A Republican-backed smallpox vaccination compensation bill was rejected by the House yesterday amid opposition from Democrats who said it didn't adequately compensate those who might be injured or killed by the vaccine. GOP leaders had rushed the bill onto the House floor under a process reserved for noncontroversial bills. Under the process, a two-thirds majority was required to pass the bill, but the final vote, 184-206, failed to win even a simple majority.
The bill offered $262,100 if a person died or was seriously injured by the vaccine. Lost wages for less serious injuries would be compensated at up to $50,000 per year with a lifetime maximum of $262,100. The bill was meant to encourage more healthcare workers to volunteer for vaccinations. To date, only about 25,000 of a targeted 500,000 have signed up for the program amid concerns about the vaccine's safety and questions about compensation in case of vaccination-related injuries.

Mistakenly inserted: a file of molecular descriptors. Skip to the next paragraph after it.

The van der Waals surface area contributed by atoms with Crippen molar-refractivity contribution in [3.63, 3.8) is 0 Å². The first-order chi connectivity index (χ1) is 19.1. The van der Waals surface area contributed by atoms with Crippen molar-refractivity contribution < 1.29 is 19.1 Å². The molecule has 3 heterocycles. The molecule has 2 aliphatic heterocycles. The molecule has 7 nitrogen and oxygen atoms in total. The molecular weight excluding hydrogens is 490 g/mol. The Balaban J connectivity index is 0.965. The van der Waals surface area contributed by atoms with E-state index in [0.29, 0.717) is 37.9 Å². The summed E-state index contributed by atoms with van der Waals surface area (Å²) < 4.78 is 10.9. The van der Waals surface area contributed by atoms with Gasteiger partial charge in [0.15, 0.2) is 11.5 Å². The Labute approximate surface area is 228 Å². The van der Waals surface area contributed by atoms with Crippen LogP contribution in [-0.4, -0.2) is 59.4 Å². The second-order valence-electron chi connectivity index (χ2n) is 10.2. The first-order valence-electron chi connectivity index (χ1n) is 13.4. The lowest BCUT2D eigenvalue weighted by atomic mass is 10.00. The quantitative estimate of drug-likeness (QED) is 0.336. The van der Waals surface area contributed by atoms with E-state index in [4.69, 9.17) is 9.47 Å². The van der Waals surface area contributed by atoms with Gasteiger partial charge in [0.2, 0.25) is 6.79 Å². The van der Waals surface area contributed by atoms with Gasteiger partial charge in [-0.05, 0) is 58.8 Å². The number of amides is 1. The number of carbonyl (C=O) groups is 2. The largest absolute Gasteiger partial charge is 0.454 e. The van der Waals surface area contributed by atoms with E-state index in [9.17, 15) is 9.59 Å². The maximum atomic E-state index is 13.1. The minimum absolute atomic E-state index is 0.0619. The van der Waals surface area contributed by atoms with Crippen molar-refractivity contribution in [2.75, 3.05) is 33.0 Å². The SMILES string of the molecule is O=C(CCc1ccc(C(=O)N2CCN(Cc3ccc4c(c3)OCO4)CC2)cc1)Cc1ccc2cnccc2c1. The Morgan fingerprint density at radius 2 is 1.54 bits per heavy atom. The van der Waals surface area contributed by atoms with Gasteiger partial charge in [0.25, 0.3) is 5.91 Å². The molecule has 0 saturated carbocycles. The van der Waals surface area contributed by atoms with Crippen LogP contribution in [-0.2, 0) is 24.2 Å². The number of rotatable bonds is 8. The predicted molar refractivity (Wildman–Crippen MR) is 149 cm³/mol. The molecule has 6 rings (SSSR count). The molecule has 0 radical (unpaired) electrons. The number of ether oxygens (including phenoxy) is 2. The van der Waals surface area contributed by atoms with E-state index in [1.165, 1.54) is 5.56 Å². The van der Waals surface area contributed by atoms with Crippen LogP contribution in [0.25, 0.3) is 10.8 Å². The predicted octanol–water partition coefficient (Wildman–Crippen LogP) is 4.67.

During the past week three people died after being vaccinated, further aggravating those fears.
Democrats attacked the House bill as falling short of fair compensation. In a news conference held before the vote, Rep. Lois Capps (D-Calif.) said, "Our first responders must know that in the event of an adverse or even fatal reaction their needs and the needs of their families must be taken care of. ... But the bill that is on the floor today will not give (them) the assurances they need to be vaccinated."
Republicans said they may bring the bill back for another vote this week or wrap it into an emergency spending bill to pay for the war with Iraq and domestic security programs. -- by Tony Fong